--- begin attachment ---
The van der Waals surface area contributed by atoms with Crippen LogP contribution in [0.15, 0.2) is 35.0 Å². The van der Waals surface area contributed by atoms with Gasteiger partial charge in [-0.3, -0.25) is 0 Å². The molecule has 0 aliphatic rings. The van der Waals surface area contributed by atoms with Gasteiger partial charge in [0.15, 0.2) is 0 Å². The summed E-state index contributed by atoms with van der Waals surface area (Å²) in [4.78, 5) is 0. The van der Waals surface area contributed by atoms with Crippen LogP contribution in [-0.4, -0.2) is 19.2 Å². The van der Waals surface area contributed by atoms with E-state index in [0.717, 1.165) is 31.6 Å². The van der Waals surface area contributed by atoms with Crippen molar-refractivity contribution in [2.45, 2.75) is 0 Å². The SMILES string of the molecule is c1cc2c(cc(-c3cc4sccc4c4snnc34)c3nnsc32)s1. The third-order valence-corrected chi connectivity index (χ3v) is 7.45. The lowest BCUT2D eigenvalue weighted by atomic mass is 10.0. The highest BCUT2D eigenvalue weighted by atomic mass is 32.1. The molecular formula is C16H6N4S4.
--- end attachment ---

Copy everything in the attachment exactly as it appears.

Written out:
The van der Waals surface area contributed by atoms with Crippen LogP contribution in [0.15, 0.2) is 35.0 Å². The van der Waals surface area contributed by atoms with Gasteiger partial charge in [-0.3, -0.25) is 0 Å². The molecule has 0 aliphatic rings. The van der Waals surface area contributed by atoms with Gasteiger partial charge in [0.15, 0.2) is 0 Å². The summed E-state index contributed by atoms with van der Waals surface area (Å²) in [4.78, 5) is 0. The van der Waals surface area contributed by atoms with Crippen LogP contribution in [-0.4, -0.2) is 19.2 Å². The van der Waals surface area contributed by atoms with E-state index in [0.717, 1.165) is 31.6 Å². The van der Waals surface area contributed by atoms with Crippen molar-refractivity contribution in [2.45, 2.75) is 0 Å². The SMILES string of the molecule is c1cc2c(cc(-c3cc4sccc4c4snnc34)c3nnsc32)s1. The third-order valence-corrected chi connectivity index (χ3v) is 7.45. The lowest BCUT2D eigenvalue weighted by atomic mass is 10.0. The highest BCUT2D eigenvalue weighted by atomic mass is 32.1. The molecular formula is C16H6N4S4.